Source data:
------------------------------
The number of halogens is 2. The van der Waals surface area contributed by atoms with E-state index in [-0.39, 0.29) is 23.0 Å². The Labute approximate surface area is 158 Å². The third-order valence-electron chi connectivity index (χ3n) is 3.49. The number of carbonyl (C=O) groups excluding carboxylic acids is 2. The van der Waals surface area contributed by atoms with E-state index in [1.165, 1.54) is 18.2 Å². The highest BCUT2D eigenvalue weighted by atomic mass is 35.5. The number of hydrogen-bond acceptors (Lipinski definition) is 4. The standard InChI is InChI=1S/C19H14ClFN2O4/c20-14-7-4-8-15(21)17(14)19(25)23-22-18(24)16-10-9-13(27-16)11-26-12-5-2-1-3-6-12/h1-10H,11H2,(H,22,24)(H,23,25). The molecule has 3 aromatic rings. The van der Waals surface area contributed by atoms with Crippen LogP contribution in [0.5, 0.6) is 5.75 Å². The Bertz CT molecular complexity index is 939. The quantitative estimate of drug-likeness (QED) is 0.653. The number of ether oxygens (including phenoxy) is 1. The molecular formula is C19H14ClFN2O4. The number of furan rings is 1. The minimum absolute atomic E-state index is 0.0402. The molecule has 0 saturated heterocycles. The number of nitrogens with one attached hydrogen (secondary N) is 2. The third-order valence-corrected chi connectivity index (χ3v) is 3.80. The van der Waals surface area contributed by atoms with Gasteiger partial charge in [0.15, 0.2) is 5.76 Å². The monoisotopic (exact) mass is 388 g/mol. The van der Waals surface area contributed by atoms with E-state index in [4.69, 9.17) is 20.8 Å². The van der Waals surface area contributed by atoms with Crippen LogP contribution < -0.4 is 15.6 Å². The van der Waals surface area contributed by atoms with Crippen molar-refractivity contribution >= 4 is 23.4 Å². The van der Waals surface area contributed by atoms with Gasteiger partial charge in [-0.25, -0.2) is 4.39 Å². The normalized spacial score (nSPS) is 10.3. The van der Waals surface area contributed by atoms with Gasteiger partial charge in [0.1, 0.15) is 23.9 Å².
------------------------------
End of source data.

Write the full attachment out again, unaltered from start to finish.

The number of halogens is 2. The van der Waals surface area contributed by atoms with E-state index in [-0.39, 0.29) is 23.0 Å². The Labute approximate surface area is 158 Å². The third-order valence-electron chi connectivity index (χ3n) is 3.49. The number of carbonyl (C=O) groups excluding carboxylic acids is 2. The van der Waals surface area contributed by atoms with E-state index in [1.165, 1.54) is 18.2 Å². The highest BCUT2D eigenvalue weighted by atomic mass is 35.5. The number of hydrogen-bond acceptors (Lipinski definition) is 4. The standard InChI is InChI=1S/C19H14ClFN2O4/c20-14-7-4-8-15(21)17(14)19(25)23-22-18(24)16-10-9-13(27-16)11-26-12-5-2-1-3-6-12/h1-10H,11H2,(H,22,24)(H,23,25). The molecule has 3 aromatic rings. The van der Waals surface area contributed by atoms with Crippen LogP contribution in [0.5, 0.6) is 5.75 Å². The Bertz CT molecular complexity index is 939. The quantitative estimate of drug-likeness (QED) is 0.653. The number of ether oxygens (including phenoxy) is 1. The molecular formula is C19H14ClFN2O4. The number of furan rings is 1. The minimum absolute atomic E-state index is 0.0402. The molecule has 0 saturated heterocycles. The number of nitrogens with one attached hydrogen (secondary N) is 2. The third-order valence-corrected chi connectivity index (χ3v) is 3.80. The van der Waals surface area contributed by atoms with Gasteiger partial charge in [0.15, 0.2) is 5.76 Å². The monoisotopic (exact) mass is 388 g/mol. The van der Waals surface area contributed by atoms with E-state index in [4.69, 9.17) is 20.8 Å². The van der Waals surface area contributed by atoms with Crippen LogP contribution < -0.4 is 15.6 Å². The van der Waals surface area contributed by atoms with Crippen molar-refractivity contribution >= 4 is 23.4 Å². The van der Waals surface area contributed by atoms with Gasteiger partial charge in [-0.25, -0.2) is 4.39 Å². The normalized spacial score (nSPS) is 10.3. The van der Waals surface area contributed by atoms with Gasteiger partial charge in [0.1, 0.15) is 23.9 Å².